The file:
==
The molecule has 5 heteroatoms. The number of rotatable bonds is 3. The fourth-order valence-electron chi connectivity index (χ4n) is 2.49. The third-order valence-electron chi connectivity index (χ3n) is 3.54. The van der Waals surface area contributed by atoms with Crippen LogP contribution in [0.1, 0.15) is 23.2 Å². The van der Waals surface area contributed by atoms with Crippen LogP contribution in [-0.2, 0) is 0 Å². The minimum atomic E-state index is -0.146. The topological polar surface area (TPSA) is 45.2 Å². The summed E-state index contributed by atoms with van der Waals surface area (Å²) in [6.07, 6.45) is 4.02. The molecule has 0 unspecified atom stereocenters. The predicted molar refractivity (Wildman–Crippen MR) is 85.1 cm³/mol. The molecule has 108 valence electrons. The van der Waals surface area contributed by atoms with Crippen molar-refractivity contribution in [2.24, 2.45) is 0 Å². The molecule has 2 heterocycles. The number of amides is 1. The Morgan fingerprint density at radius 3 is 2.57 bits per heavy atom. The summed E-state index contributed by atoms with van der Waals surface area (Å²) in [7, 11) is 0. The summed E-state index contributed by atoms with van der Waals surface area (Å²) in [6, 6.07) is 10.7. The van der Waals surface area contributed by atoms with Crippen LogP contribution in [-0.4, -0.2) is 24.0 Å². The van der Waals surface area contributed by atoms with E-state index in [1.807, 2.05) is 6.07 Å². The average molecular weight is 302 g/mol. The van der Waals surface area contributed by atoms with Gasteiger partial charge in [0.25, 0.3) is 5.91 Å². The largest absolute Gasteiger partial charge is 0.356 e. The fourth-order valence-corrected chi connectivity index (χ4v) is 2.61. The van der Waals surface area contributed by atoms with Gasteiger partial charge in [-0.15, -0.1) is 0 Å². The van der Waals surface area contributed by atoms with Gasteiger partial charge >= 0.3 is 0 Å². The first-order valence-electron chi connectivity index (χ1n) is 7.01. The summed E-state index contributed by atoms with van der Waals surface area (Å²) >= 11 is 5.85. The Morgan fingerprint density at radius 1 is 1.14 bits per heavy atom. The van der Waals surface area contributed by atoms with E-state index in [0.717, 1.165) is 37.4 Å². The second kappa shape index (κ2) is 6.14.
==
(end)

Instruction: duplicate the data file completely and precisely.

The molecule has 5 heteroatoms. The number of rotatable bonds is 3. The fourth-order valence-electron chi connectivity index (χ4n) is 2.49. The third-order valence-electron chi connectivity index (χ3n) is 3.54. The van der Waals surface area contributed by atoms with Crippen LogP contribution in [0.1, 0.15) is 23.2 Å². The van der Waals surface area contributed by atoms with Crippen LogP contribution in [-0.2, 0) is 0 Å². The minimum atomic E-state index is -0.146. The topological polar surface area (TPSA) is 45.2 Å². The summed E-state index contributed by atoms with van der Waals surface area (Å²) in [6.07, 6.45) is 4.02. The molecule has 0 unspecified atom stereocenters. The predicted molar refractivity (Wildman–Crippen MR) is 85.1 cm³/mol. The molecule has 108 valence electrons. The van der Waals surface area contributed by atoms with Crippen molar-refractivity contribution in [2.24, 2.45) is 0 Å². The molecule has 2 heterocycles. The number of amides is 1. The Morgan fingerprint density at radius 3 is 2.57 bits per heavy atom. The summed E-state index contributed by atoms with van der Waals surface area (Å²) in [7, 11) is 0. The summed E-state index contributed by atoms with van der Waals surface area (Å²) in [6, 6.07) is 10.7. The van der Waals surface area contributed by atoms with Crippen LogP contribution in [-0.4, -0.2) is 24.0 Å². The van der Waals surface area contributed by atoms with E-state index in [1.807, 2.05) is 6.07 Å². The average molecular weight is 302 g/mol. The van der Waals surface area contributed by atoms with Gasteiger partial charge in [0.25, 0.3) is 5.91 Å². The largest absolute Gasteiger partial charge is 0.356 e. The fourth-order valence-corrected chi connectivity index (χ4v) is 2.61. The van der Waals surface area contributed by atoms with Gasteiger partial charge in [-0.15, -0.1) is 0 Å². The van der Waals surface area contributed by atoms with Gasteiger partial charge >= 0.3 is 0 Å². The first-order valence-electron chi connectivity index (χ1n) is 7.01. The summed E-state index contributed by atoms with van der Waals surface area (Å²) >= 11 is 5.85. The Morgan fingerprint density at radius 1 is 1.14 bits per heavy atom. The van der Waals surface area contributed by atoms with E-state index in [0.717, 1.165) is 37.4 Å². The second kappa shape index (κ2) is 6.14.